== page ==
Yesterday, I received the sad news of the unexpected loss of Margaret Noecker, Head of School of The Parish School. In my two-year relationship with her, there was always joy, laughter, and ideas. She listened to my ideas about growing the music program and was so excited about providing more opportunities for our students. We shared laughter over the healthy foods we ate and how we loved to eat. She was always joyous in what she did and always made me laugh and smile when I was around her.
Today was a tough teaching day as I, and many other teachers, was processing the grief and shock that we felt from her unexpected death. Songs that I planned and usually played lacked my usual energy. Utilizing my music therapy knowledge, I had to meet myself in the isometric principle of using music to match my mood with the music and then gradually change the music to a desired mood. Music is soothing and gives an avenue for expression, helping to heal. I needed that.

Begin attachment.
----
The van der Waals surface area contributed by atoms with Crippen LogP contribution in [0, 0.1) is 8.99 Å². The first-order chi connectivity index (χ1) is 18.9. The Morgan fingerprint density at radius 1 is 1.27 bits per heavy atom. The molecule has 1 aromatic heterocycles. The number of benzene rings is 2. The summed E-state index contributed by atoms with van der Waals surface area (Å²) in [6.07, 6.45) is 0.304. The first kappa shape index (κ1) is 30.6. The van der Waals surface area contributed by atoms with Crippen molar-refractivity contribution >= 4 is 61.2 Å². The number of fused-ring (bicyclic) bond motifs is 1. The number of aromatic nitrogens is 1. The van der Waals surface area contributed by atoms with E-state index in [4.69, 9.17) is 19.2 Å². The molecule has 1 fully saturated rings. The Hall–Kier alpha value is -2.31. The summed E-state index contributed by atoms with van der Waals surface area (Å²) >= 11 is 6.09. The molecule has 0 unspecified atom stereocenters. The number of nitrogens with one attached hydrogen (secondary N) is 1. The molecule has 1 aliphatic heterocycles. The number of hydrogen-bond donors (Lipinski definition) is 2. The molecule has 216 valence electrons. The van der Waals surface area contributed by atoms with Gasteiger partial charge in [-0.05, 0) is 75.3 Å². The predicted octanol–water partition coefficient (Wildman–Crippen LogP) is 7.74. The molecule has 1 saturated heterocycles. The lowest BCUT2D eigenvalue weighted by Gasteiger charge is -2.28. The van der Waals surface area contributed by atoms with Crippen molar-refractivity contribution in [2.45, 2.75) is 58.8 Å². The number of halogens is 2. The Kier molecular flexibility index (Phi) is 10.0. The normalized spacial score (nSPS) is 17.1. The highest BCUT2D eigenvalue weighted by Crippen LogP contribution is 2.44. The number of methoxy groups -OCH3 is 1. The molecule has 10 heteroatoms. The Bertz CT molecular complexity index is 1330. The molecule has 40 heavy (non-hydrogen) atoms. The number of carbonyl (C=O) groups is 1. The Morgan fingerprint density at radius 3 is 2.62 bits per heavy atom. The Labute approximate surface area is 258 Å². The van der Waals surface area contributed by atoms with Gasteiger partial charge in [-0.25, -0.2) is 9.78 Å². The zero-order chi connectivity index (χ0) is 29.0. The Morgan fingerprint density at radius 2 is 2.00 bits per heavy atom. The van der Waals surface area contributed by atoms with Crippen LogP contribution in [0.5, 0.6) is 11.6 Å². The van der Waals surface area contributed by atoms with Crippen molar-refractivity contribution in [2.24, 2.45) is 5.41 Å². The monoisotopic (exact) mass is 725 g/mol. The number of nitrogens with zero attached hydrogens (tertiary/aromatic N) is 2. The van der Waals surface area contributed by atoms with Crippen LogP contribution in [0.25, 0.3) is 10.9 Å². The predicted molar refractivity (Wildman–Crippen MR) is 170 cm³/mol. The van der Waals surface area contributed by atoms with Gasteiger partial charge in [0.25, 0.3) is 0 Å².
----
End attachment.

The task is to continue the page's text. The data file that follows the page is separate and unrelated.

I found myself playing the keyboard, improvising melodies and harmonies over a continuous baseline from a major chord (happy) to a minor chord (sad). (C major to e minor). My right hand fingers moved from the low notes to the high octaves, progressing steadily in a rhythm. The notes flew around a certain melody that transcended up, taking on speed, and then gradually disappearing as the low notes kept me grounded. I felt the grief inside of me entering the room, my feelings that I could not put into words. I left my emotions in the music and the music shared it with the world. After my musical experience, I felt some peace.
We can all use music to help cope and process grief:
-Listen to music that matches your mood or to your favorite songs.
-Play an instrument, make up a song, let your emotions guide you through the music. -Sing anything that comes to mind. Your body is an instrument. That is your song.